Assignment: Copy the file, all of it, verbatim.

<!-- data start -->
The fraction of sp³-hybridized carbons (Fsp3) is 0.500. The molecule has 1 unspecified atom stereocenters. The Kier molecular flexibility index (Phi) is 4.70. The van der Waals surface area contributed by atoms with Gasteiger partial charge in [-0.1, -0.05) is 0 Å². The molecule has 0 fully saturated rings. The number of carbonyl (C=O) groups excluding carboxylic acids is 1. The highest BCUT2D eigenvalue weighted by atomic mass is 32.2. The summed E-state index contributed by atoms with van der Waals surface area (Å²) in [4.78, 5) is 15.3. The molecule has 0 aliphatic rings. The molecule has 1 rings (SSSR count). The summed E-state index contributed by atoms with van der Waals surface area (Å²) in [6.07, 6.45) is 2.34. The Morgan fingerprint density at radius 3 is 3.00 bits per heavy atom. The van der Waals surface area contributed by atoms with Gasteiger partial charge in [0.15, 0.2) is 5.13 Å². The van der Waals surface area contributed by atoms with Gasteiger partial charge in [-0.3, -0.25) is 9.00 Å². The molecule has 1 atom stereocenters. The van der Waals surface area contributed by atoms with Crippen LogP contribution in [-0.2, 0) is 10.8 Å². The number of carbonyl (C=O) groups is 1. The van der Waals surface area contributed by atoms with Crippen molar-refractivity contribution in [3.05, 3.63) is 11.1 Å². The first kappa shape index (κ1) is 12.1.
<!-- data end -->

The fraction of sp³-hybridized carbons (Fsp3) is 0.500. The molecule has 1 unspecified atom stereocenters. The Kier molecular flexibility index (Phi) is 4.70. The van der Waals surface area contributed by atoms with Gasteiger partial charge in [-0.1, -0.05) is 0 Å². The molecule has 0 fully saturated rings. The number of carbonyl (C=O) groups excluding carboxylic acids is 1. The highest BCUT2D eigenvalue weighted by atomic mass is 32.2. The summed E-state index contributed by atoms with van der Waals surface area (Å²) in [4.78, 5) is 15.3. The molecule has 0 aliphatic rings. The molecule has 1 rings (SSSR count). The summed E-state index contributed by atoms with van der Waals surface area (Å²) in [6.07, 6.45) is 2.34. The Morgan fingerprint density at radius 3 is 3.00 bits per heavy atom. The van der Waals surface area contributed by atoms with Gasteiger partial charge in [0.15, 0.2) is 5.13 Å². The van der Waals surface area contributed by atoms with Gasteiger partial charge in [-0.3, -0.25) is 9.00 Å². The molecule has 1 atom stereocenters. The van der Waals surface area contributed by atoms with Crippen LogP contribution in [-0.2, 0) is 10.8 Å². The number of carbonyl (C=O) groups is 1. The van der Waals surface area contributed by atoms with Crippen molar-refractivity contribution in [3.05, 3.63) is 11.1 Å². The first kappa shape index (κ1) is 12.1.